/ Anete Skuja / Interview

Adam Panczuk: Dreams often tell more about reality than we suspect

Adam Panczuk (1978) is a member of the Polish-based photographic collective Sputnik. Since founding Sputnik in 2006, the collective’s self-declared aim has been to document life in the countries of the former Warsaw block. Currently, their project Lost Territories, some parts of which were made in Latvia, is being exhibited around Europe’s photography galleries. This time I met Adam at his recently opened solo exhibition in Warsaw.

We met for the first time during his photographic project Lost Territories in Latvia several years ago. At that time, I was working as his fixer, searching for people who would be open to share their dreams. Adam is fascinated by the idea of capturing the unrecordable – dreams, collective unconsciousness, objects that do not reflect light, but that have, in his mind, an added symbolic value.

Why did you choose to work in Latvia?

It was a very pragmatic choice to work in Latvia, because it is very near Poland and I had never visited the Baltic countries. Such a trip was a convenient choice. The idea of Sputnik from the beginning was to focus on Central and Eastern Europe. We are mentally closer to this post-Soviet space than Western Europe. We still carry inside something from the system. In 2016, we marked 25 years since the collapse of the Soviet Union. We thought that it was a good reason to find out how people in these countries live now. It is also a good question – has the Soviet Union really collapsed? Of course, politically it doesn’t exist anymore, but when you visit Belarus or some countries of Central Asia, they are still closely related to Russia, being politically, military, economically dependent. It seems, maybe not much has changed after all. I decided to perform an aesthetic experiment and try to work in a different visual style. Dreams are perhaps a strange subject.

Adam Panczuk. From the series “Karczeby”

How did you come to choose this topic?

I wanted to work with a meta-theme, something that I could repeat in many countries. I lack the journalistic skills to interview people. Nevertheless, I have noticed that dreams often tell more about reality than we suspect. The subconscious contains a lot of information about reality. I read an interview with Jung, where he mentioned that in the 1930s he encountered many patients with nightmares and fears, as if it were an unconscious foreshadowing of World War II. On this subconscious level, they felt uneasy. I wanted to find out what is happening in the subconscious of people in this very sensitive age and time, with the threats from Russia and the overall political situation in the world. I wanted to know what kind of unconscious information emerges at night.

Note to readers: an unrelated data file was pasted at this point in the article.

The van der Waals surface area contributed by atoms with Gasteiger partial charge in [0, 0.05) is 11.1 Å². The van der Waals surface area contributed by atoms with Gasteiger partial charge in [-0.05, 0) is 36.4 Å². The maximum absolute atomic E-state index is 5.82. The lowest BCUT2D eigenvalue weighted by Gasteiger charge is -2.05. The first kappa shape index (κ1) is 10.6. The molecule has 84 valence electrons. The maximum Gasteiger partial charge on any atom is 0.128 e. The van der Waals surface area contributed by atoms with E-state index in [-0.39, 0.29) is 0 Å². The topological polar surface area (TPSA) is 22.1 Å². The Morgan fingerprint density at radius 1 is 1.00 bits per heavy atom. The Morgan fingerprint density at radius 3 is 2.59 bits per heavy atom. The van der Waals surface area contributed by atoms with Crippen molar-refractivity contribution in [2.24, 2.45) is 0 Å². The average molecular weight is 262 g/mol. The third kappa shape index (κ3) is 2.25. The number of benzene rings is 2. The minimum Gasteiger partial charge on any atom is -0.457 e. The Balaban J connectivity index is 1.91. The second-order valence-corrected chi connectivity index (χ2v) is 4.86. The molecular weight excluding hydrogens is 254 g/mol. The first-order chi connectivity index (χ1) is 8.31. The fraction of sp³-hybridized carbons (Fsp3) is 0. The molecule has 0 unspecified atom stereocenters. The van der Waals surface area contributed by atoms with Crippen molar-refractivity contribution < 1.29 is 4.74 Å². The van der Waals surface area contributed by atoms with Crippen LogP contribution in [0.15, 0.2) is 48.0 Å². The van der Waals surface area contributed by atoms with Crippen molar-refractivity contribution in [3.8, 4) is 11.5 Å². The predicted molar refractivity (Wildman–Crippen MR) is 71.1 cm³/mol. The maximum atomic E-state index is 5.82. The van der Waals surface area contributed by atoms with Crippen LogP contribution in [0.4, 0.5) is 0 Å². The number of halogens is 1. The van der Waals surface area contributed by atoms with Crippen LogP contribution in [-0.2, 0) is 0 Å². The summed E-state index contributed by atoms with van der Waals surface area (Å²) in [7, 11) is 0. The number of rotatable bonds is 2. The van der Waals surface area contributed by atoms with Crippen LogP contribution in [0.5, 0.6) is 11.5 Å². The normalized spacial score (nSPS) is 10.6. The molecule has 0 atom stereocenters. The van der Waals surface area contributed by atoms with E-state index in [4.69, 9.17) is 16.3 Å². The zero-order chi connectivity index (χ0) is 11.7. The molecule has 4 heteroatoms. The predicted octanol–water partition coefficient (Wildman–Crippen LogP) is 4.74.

Did you find out what awaits us?

Many dream about personal events, imagining their own individual future, but I remember in Latvia one person had a dream about Latvia’s occupation by the Chinese. It the end, in the dream it did not happen. The Chinese invaded Russia but stopped right at the border of Latvia. Also I remember your sister’s dream about Stalin, who started making a tomato and beaver tail soup in her back yard. Stalin was apologizing and asking for mercy, saying that he was not an incarnation of evil. This, for me, raises the question – to what extent is World War II present in the people living in the former Soviet republics. In republics such as Belarus, the myth of World War II propaganda of success is still alive.

Adam Panczuk. From the series “Karczeby”

Are you planning to continue the project?

Within Lost Territories everyone started their own projects, so I want to finish this project by making an individual book. I am planning to visit more countries, such as Georgia and Ukraine.

The term salvage ethnography describes a genre where the artist is trying to capture disappearing traditions and ways of life. For example, when a photographer carefully leaves the modern tractors or bottles of Coca-cola out, despite them having become a part of everyday life of their subjects long ago, and instead makes them wear old costumes and use rakes on the field. This genre is often criticized for depicting an idealized version of the past which may have never existed as such. It’s not what you do in the project Karcheby. You do something different. You take it one step further. I have a sense that we invent our own imagery, rituals, and myths to show your feelings. Can you comment more on this? What are the reactions of Karcheby people when you show them your works? Do they recognize themselves in them? And why, for example, do you leave out tractors or other such familiar things? It could be a very powerful symbol showing the connection of the people with their land.

For the first three years, I wanted to document the changing scenery of the village. I started in 2005, one year after Poland joined the European Union. As I had imagined, the village started to change rapidly. Therefore, I photographed everything I could see. Tractors, houses, anything I could find. However, I quickly grew to understand that I would not succeed, because the changes were too great in scale to capture in one work.

Adam Panczuk in 2012. Photo from personal archive